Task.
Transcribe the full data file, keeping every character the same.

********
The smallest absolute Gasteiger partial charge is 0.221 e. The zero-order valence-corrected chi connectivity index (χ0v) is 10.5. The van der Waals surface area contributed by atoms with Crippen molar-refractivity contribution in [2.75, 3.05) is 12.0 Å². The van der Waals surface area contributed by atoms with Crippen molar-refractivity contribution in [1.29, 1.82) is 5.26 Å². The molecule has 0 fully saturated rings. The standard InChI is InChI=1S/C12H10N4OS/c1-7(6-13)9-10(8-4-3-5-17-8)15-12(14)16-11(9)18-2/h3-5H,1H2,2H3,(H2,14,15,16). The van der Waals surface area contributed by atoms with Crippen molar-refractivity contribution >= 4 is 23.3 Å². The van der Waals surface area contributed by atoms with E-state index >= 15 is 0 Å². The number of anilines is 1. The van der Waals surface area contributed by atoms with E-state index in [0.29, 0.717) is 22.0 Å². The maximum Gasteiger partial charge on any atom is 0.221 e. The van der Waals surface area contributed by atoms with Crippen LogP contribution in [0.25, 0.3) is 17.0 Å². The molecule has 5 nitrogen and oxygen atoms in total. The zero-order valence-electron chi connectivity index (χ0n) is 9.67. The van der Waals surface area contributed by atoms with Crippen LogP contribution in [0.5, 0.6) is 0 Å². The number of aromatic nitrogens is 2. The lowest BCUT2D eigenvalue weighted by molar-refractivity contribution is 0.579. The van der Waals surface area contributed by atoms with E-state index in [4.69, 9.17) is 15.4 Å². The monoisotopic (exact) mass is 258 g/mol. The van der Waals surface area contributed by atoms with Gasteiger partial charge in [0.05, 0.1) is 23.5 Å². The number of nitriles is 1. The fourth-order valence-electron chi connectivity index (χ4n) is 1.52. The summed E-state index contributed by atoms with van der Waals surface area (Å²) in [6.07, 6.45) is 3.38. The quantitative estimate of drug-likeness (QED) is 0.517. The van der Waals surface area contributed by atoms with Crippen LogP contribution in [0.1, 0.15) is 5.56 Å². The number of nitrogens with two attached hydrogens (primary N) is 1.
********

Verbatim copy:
The smallest absolute Gasteiger partial charge is 0.221 e. The zero-order valence-corrected chi connectivity index (χ0v) is 10.5. The van der Waals surface area contributed by atoms with Crippen molar-refractivity contribution in [2.75, 3.05) is 12.0 Å². The van der Waals surface area contributed by atoms with Crippen molar-refractivity contribution in [1.29, 1.82) is 5.26 Å². The molecule has 0 fully saturated rings. The standard InChI is InChI=1S/C12H10N4OS/c1-7(6-13)9-10(8-4-3-5-17-8)15-12(14)16-11(9)18-2/h3-5H,1H2,2H3,(H2,14,15,16). The van der Waals surface area contributed by atoms with Crippen molar-refractivity contribution >= 4 is 23.3 Å². The van der Waals surface area contributed by atoms with E-state index >= 15 is 0 Å². The number of anilines is 1. The van der Waals surface area contributed by atoms with E-state index in [0.29, 0.717) is 22.0 Å². The maximum Gasteiger partial charge on any atom is 0.221 e. The van der Waals surface area contributed by atoms with Crippen LogP contribution in [0.25, 0.3) is 17.0 Å². The molecule has 5 nitrogen and oxygen atoms in total. The zero-order valence-electron chi connectivity index (χ0n) is 9.67. The van der Waals surface area contributed by atoms with Crippen LogP contribution in [0.5, 0.6) is 0 Å². The number of aromatic nitrogens is 2. The lowest BCUT2D eigenvalue weighted by molar-refractivity contribution is 0.579. The van der Waals surface area contributed by atoms with E-state index in [4.69, 9.17) is 15.4 Å². The monoisotopic (exact) mass is 258 g/mol. The van der Waals surface area contributed by atoms with Gasteiger partial charge in [0.05, 0.1) is 23.5 Å². The number of nitriles is 1. The fourth-order valence-electron chi connectivity index (χ4n) is 1.52. The summed E-state index contributed by atoms with van der Waals surface area (Å²) in [6.07, 6.45) is 3.38. The quantitative estimate of drug-likeness (QED) is 0.517. The van der Waals surface area contributed by atoms with Crippen LogP contribution in [0.1, 0.15) is 5.56 Å². The number of nitrogens with two attached hydrogens (primary N) is 1.